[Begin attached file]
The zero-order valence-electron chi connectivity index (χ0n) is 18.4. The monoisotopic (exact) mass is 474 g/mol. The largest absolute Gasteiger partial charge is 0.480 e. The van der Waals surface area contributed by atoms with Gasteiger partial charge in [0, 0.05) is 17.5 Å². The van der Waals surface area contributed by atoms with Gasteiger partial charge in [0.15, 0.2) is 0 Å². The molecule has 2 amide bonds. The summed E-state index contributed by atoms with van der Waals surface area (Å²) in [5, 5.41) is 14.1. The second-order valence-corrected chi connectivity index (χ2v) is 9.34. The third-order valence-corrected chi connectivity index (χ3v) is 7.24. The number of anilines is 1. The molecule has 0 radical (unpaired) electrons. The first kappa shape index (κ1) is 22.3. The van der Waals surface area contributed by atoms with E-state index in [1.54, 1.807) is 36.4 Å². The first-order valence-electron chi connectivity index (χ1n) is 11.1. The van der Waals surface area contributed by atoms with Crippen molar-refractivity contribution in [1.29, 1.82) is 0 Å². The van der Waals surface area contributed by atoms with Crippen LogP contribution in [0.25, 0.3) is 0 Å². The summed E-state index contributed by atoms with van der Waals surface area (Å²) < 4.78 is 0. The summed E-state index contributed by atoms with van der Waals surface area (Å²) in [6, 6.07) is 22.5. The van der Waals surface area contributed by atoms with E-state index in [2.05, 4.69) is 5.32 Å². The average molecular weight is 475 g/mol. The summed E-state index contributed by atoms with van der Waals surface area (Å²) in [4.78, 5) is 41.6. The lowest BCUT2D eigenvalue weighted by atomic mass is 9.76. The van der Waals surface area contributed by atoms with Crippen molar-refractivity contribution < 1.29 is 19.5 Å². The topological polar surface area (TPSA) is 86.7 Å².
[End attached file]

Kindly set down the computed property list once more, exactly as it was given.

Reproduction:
The zero-order valence-electron chi connectivity index (χ0n) is 18.4. The monoisotopic (exact) mass is 474 g/mol. The largest absolute Gasteiger partial charge is 0.480 e. The van der Waals surface area contributed by atoms with Gasteiger partial charge in [0, 0.05) is 17.5 Å². The van der Waals surface area contributed by atoms with Gasteiger partial charge in [0.15, 0.2) is 0 Å². The molecule has 2 amide bonds. The summed E-state index contributed by atoms with van der Waals surface area (Å²) in [5, 5.41) is 14.1. The second-order valence-corrected chi connectivity index (χ2v) is 9.34. The third-order valence-corrected chi connectivity index (χ3v) is 7.24. The number of anilines is 1. The molecule has 0 radical (unpaired) electrons. The first kappa shape index (κ1) is 22.3. The van der Waals surface area contributed by atoms with E-state index in [1.54, 1.807) is 36.4 Å². The first-order valence-electron chi connectivity index (χ1n) is 11.1. The van der Waals surface area contributed by atoms with Crippen molar-refractivity contribution in [1.29, 1.82) is 0 Å². The van der Waals surface area contributed by atoms with Crippen LogP contribution in [0.25, 0.3) is 0 Å². The summed E-state index contributed by atoms with van der Waals surface area (Å²) < 4.78 is 0. The summed E-state index contributed by atoms with van der Waals surface area (Å²) in [6, 6.07) is 22.5. The van der Waals surface area contributed by atoms with E-state index in [2.05, 4.69) is 5.32 Å². The average molecular weight is 475 g/mol. The summed E-state index contributed by atoms with van der Waals surface area (Å²) in [4.78, 5) is 41.6. The lowest BCUT2D eigenvalue weighted by atomic mass is 9.76. The van der Waals surface area contributed by atoms with Crippen molar-refractivity contribution < 1.29 is 19.5 Å². The topological polar surface area (TPSA) is 86.7 Å².